LSM303C w/ Particle Photon

Hi all,

I’m trying to get the Sparkfun LSM303C module working with a Particle Photon but have been stumped for a couple of days now.

It was easy enough to wire in:

Photon - LSM303C
3V3 - VDD_IN
D0 - SDA (+10k pullup from 3V3)

But when I tried using the LSM303C Arduino Library to start seeing some values I hit some issues. I first commented out the SPI code to save re-writing all the variables / pins and ensure we are communication using I2C. As a result the code froze when Wire.endTransmission() / Wire.requestFrom() is called, causing the Photon to go into SOS mode. I doubt this issue refers to previous problems caused by these functions as they were resolved about 2-3 years ago according this forum. As a result, I found another approach to reading the accelerometer values using this forum post. This code compiles and flashes onto the device without issue but the values returned are static and unaffected by movement.

I’m not sure where i’m going wrong?

I apologise if this is a nooby question but I appreciate any help I can get :slight_smile:



@sambeedell, you need a 10K pull-up on D1/SCLK as well, as per the I2C specs. Also, are you using the LSM303C library available on the web IDE?

Ah yes. My bad. Although, it did not fix the issue unfortunately.

I couldn’t see a LSM303C library on Particles’ web IDE, the closest I could find was an Adafruit_LSM303_U library which didn’t seem to work with the LSM303C.

Thanks for your reply :relieved:

@sambeedell, the LSM303C is different from the LSM303DHLC. As such, I’m not sure the Adafruit library (for the LSM303DHLC) will work with the Sparkfun board. I suggest you try using the Sparkfun library even though it is not available on the web IDE.

This is the library I am currently using which results in the problem i stated above, it causes the Photon to go into SOS mode. I tried to debug the issue to see where it gets stuck and it doesn’t get past Wire.endTransmission() / Wire.requestFrom()…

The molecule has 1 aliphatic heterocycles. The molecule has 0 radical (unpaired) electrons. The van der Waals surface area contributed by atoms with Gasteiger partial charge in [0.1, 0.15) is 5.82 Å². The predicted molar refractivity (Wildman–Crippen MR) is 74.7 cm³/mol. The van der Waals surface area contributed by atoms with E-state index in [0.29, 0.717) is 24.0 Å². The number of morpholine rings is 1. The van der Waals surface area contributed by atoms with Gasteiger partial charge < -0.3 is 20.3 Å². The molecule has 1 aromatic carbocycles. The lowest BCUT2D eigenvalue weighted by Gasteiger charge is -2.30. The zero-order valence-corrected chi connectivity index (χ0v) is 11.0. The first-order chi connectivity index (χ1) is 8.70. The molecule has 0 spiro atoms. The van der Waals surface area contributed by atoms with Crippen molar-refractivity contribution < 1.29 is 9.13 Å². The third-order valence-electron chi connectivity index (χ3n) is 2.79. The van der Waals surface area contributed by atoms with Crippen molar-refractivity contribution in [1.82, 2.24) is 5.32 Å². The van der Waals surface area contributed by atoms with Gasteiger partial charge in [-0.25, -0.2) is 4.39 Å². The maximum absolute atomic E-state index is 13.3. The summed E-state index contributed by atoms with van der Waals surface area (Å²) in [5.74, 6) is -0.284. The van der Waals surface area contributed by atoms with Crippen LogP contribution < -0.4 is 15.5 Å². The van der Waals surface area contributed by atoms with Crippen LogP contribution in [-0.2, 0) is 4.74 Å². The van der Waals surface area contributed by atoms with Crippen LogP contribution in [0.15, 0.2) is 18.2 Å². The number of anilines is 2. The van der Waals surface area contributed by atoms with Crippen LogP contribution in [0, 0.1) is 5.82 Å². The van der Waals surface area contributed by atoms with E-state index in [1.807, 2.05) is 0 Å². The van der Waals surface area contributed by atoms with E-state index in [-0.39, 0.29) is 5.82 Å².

@sambeedell for some reason, I missed that! You should be able to use that library without any modifications. Can you tell me how you wired the breakout to the Photon? A picture would be good as well.

Like this:

Photon - LSM303C
GND - GND (using side rail on breadboard)
3V3 - VDD_IN (using side rail on breadboard)
D0 - SDA (+10k pullup from 3V3)
D1 - SCLK (+10k pullup from 3V3)

Sorry I cant supply a photo as it’s in my breadboard which is currently v messy with other components for a project and don’t really want to unplug them all. This is the last piece of the puzzle! I left it 'till last after testing each module individually and then giving up on this one. I’ve quickly drawn how i have it plugged in minus the other components which is also how i was been testing it.


@sambeedell, you need to power the board via the VDD pin as well. All you have now is power to the VDD_IO which is for the IO pins only. So connect VDD to 3.3v also :wink:

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With 3.3V you may want to try a 4k7 instead of 10k too.

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Ha, silly me.

Unfortunately I still get the same issue where the photon goes into SOS mode :confused:

Is it possible this is a result of a broken board due to running 5V through it? I’m not sure I did this but it is a possibility.